By mid-week, Rebecca had matched each of us with partners.  Being only 5’2, and knowing that there were a couple of tall guys in the group, I had expected to be dancing as a “woman”, but I was partnered as a “man” with Claire, and I think we made a great team.  It did mean I needed to work hard at some of the formations such as the Tournee, which I had practised on the assumption that I’d probably be a “woman”!

My husband visited Max every day, and kept me updated on his progress.  The poor wee thing looked miserable in photos, and I wished there was something more than facetime where I could stroke his silky ears or give him a chuckle under the chin.

Thursday Nights at Summer School are a big Younger Hall night.  I’ve given off in the past about the nonsense about having to buy a separate ticket for these, and last year I’d forgotten to get one!  So this year I’d bought my Thursday tickets in good time.  However, it was our exam on Friday, and the rest of the group wanted to have a final run through all the dances, doing as much “cleaning” and fine tuning as we could.  So my Thursday ticket lay sadly unused on my desk.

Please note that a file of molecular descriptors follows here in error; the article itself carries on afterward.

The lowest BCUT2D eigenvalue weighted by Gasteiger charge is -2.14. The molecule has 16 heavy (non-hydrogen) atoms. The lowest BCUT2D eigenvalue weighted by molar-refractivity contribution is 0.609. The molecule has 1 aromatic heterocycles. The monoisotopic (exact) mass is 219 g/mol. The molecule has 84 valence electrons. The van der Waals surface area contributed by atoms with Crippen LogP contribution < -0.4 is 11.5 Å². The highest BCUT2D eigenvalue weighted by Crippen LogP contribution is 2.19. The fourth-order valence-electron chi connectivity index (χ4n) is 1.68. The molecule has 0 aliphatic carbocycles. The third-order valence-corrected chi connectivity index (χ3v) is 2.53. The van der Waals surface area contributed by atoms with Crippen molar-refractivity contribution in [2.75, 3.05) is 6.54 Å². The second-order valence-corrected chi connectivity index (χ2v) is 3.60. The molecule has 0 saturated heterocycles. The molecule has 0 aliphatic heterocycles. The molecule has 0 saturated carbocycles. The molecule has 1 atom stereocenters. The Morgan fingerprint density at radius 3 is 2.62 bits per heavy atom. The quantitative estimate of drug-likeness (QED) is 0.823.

On Friday Claire and I checked that our chosen outfits didn’t class, and we had a final run through in the morning, before the exam in the afternoon. I wore a new dress in silver grey, with yellow polka dots, and it moved nicely when I danced. I’d met one of the examiners, Marilyn Watson, before.  She’d been my examiner at last year’s Dance Achievement Award, and had also recently visited Belfast to take a children’s day school.  With five couples doing the exam, only four were needed on the floor for each dance, so there was a welcome break at intervals.  The dances Claire and I were allotted were General Stuart’s Reel, Miss Hadden’s Reel (which is a jig….) and Miss Gibson’s Strathspey. There were a lot of Misses and Mrses in the names of the dances, as well as a General and a Duke, and a Reel which was a strathspey….